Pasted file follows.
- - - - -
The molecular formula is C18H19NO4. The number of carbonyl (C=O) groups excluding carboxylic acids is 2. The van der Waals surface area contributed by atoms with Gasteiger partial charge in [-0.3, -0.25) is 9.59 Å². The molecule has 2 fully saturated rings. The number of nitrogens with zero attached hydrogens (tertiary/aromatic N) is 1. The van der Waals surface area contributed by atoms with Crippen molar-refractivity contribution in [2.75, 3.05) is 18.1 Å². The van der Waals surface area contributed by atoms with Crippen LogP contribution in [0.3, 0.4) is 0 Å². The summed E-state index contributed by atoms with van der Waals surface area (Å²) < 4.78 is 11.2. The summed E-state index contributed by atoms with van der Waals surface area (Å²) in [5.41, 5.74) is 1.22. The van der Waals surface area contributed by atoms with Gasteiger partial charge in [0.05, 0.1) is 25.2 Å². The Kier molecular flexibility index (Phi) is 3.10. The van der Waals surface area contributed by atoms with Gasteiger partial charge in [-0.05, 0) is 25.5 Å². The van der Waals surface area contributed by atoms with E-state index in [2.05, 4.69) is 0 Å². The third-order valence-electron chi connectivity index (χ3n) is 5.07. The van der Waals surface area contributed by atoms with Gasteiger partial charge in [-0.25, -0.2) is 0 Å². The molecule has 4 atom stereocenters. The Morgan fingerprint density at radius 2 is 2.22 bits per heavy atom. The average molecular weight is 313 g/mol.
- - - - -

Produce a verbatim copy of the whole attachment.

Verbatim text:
The molecular formula is C18H19NO4. The number of carbonyl (C=O) groups excluding carboxylic acids is 2. The van der Waals surface area contributed by atoms with Gasteiger partial charge in [-0.3, -0.25) is 9.59 Å². The molecule has 2 fully saturated rings. The number of nitrogens with zero attached hydrogens (tertiary/aromatic N) is 1. The van der Waals surface area contributed by atoms with Crippen molar-refractivity contribution in [2.75, 3.05) is 18.1 Å². The van der Waals surface area contributed by atoms with Crippen LogP contribution in [0.3, 0.4) is 0 Å². The summed E-state index contributed by atoms with van der Waals surface area (Å²) < 4.78 is 11.2. The summed E-state index contributed by atoms with van der Waals surface area (Å²) in [5.41, 5.74) is 1.22. The van der Waals surface area contributed by atoms with Gasteiger partial charge in [0.05, 0.1) is 25.2 Å². The Kier molecular flexibility index (Phi) is 3.10. The van der Waals surface area contributed by atoms with Gasteiger partial charge in [-0.05, 0) is 25.5 Å². The van der Waals surface area contributed by atoms with E-state index in [2.05, 4.69) is 0 Å². The third-order valence-electron chi connectivity index (χ3n) is 5.07. The van der Waals surface area contributed by atoms with Gasteiger partial charge in [-0.25, -0.2) is 0 Å². The molecule has 4 atom stereocenters. The Morgan fingerprint density at radius 2 is 2.22 bits per heavy atom. The average molecular weight is 313 g/mol.